Difference between revisions of "Riesel problem"

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The '''Riesel problem''' consists in determining the smallest [[Riesel number]].
 
The '''Riesel problem''' consists in determining the smallest [[Riesel number]].
  
In 1956, [[Hans Riesel]] showed that there are an infinite number of integers ''k'' such that ''k &times; 2<sup>n</sup> − 1'' is not prime for any integer ''n''. He showed that the number ''n = {{Num|509203}}'' has this property.
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In 1956, [[Hans Riesel]] showed that there are an infinite number of integers ''k'' such that ''k &times; 2<sup>n</sup> − 1'' is not prime for any integer ''n''. He showed that the number ''k = {{Num|509203}}'' has this property.
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It is conjectured that 509203 is the smallest such number that has this property. To prove this, it suffices to show that there exists a value ''n'' such that ''k &times; 2<sup>n</sup> - 1'' is prime for each k ≤ 509202. As of Aug. 2019, there are 49 k values smaller than 509203 that have no known primes.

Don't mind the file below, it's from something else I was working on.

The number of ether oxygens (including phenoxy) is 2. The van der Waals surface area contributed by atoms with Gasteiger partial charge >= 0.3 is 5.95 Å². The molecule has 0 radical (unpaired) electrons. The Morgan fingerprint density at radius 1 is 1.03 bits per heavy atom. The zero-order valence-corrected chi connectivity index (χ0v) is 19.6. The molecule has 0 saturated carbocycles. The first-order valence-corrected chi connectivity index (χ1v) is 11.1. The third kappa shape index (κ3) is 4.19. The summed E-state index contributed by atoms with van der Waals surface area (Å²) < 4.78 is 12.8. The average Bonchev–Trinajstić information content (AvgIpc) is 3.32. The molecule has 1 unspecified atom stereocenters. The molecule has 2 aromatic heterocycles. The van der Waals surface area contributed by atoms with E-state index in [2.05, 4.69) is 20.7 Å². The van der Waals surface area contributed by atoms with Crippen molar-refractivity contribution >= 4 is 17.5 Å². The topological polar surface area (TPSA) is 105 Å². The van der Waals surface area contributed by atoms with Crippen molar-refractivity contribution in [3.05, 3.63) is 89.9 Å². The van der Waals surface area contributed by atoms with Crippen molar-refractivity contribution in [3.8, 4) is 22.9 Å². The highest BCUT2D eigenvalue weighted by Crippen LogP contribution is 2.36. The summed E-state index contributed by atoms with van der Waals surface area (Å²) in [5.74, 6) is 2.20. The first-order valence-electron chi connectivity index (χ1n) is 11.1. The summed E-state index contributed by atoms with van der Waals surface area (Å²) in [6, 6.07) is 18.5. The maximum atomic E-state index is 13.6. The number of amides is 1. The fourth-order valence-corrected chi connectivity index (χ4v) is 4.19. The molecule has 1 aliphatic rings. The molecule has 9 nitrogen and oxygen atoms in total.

==See also==
 
==See also==

Latest revision as of 00:45, 4 August 2019

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The Riesel problem consists in determining the smallest Riesel number.

In 1956, Hans Riesel showed that there are an infinite number of integers k such that k × 2n − 1 is not prime for any integer n. He showed that the number k = 509,203 has this property. It is conjectured that 509203 is the smallest such number that has this property. To prove this, it suffices to show that there exists a value n such that k × 2n - 1 is prime for each k ≤ 509202. As of Aug. 2019, there are 49 k values smaller than 509203 that have no known primes.

See also

External links